Faces of Cancer “World Cancer Day”

imagesFebruary 4th is designated, World Cancer Day, and according to the World Health Organisation, cancer is the leading cause of death worldwide. Each year on this date cancer organisations and support groups the world over organise a variety of activities aimed at increasing awareness of different types of cancer, encouraging early detection and treatment, as well as sharing information on cancer prevention, and continuing to improve the lives of cancer patients and affected friends and families. In St Lucia, Faces of Cancer have chosen to acknowledge World Cancer Day through a number of activities geared toward increasing knowledge and awareness, support of those diagnosed, and fundraising.


The public is invited to support the members of Faces of Cancer St Lucia on Saturday February 2nd at the William Peter Boulevard as a number of cancer support items will be on sale as well as free literature. On Monday February 4th the group invites the public to a special service at the Cathedral at 12:30 p.m. to pray for, and support those battling the disease and their families and friends. World Cancer Day winds down with an informational session, hosted by Faces of Cancer St. Lucia, and presented by St. Lucia’s oncologist, Dr. Owen Gabriel as he explains the state of cancer in St. Lucia. The public is also urged to join Faces of Cancer St. Lucia and Dr. Gabriel at the Cathedral at 5:00 p.m. for a session that promises to be eye opening. The global goal of this year’s World Cancer Day is to dispel common myths and misconceptions associated with cancer. The hope is that through education, we can improve the frequency of early detection, vastly enhance the lives of those affected and decrease the incidence of cancer through prevention strategies. Here we disclose the truth of these common myths about cancer:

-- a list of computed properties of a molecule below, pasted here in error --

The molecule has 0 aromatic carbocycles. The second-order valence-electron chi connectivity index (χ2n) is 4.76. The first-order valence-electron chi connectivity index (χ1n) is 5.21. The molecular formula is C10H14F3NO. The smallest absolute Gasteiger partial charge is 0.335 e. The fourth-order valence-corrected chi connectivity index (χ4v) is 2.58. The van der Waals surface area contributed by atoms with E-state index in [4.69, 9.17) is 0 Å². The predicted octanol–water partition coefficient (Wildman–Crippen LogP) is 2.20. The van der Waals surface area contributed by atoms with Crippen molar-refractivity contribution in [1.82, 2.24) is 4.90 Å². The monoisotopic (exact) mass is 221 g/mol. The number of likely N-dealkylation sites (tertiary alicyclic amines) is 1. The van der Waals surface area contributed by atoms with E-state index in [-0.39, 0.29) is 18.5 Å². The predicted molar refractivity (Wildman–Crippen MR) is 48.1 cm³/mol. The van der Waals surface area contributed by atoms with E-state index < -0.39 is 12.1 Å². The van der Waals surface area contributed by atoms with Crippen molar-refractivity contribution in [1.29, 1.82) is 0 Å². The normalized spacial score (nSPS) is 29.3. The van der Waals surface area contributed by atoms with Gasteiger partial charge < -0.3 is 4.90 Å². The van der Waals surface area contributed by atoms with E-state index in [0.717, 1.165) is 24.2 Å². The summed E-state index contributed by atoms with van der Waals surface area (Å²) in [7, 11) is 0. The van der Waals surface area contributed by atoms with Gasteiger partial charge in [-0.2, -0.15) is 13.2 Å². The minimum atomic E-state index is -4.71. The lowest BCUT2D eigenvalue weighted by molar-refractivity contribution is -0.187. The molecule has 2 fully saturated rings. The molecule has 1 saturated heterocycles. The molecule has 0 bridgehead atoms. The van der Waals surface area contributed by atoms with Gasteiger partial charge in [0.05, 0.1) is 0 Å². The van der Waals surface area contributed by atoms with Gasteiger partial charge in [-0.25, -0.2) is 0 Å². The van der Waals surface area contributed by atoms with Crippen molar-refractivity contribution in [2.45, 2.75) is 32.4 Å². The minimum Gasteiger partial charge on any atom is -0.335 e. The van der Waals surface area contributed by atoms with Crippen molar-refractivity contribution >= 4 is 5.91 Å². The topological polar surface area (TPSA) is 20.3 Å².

Myth 1: Cancer is just a health issue. Truth: Cancer is not just a health issue. It has wide-reaching social, economic, developmental and human rights implications. The social and economic impact of cancer is far reaching. It may be tempting to think of cancer solely as a health issue, but the fact is the disease affects more than just the health of those affected; it also psychologically affects family members and friends and results in a dramatic shift in lifestyle and finances of the patient and their family. Understanding that cancer is not just a health issue allows us to address other factors associated with a cancer diagnosis for example, providing counselling for family and friends of those diagnosed and financial support and guidance during treatment.


Myth 2: Cancer is a disease of the wealthy, elderly and developed countries Truth: Cancer is a global epidemic. It affects all ages and socio-economic groups, with developing countries bearing a disproportionate burden. The importance of cancer and its impact cannot be denied. The truth is that cancer has a global effect, and of the 7.6 million global reported deaths from cancer in 2008, more than 55% occurred in less developed regions of the world. As a developing nation, it is important that St. Lucians be particularly mindful of this fact, and focus on incorporating prevention strategies as part of their lifestyle, as well as understanding the importance of early detection.


Myth 3: Cancer is a death sentence Truth: Many cancers that were once considered a death sentence can now be cured and for many more people their cancer can be treated effectively. It is a common misconception that a diagnosis of cancer is a death sentence but advances in understanding risk and prevention, early detection and treatment have revolutionised the management of cancer leading to improved outcomes for patients. Early detection of cancer is especially important as early stage cancers are less lethal and more treatable than late stage cancers.


Myth 4: Cancer is my fate Truth: With the right strategies, a third of the most common cancers can be prevented Prevention is the most cost-effective and sustainable way of reducing the global cancer burden in the long-term. A healthy lifestyle can substantially reduce cancers that are caused by risk factors such as alcohol, unhealthy diet and physical inactivity. Improving diet, physical activity and maintaining a healthy body weight could prevent around a third of the most common cancers. Faces of Cancer hopes that through our World Cancer Day activities we can dispel some of these common myths among the local public.

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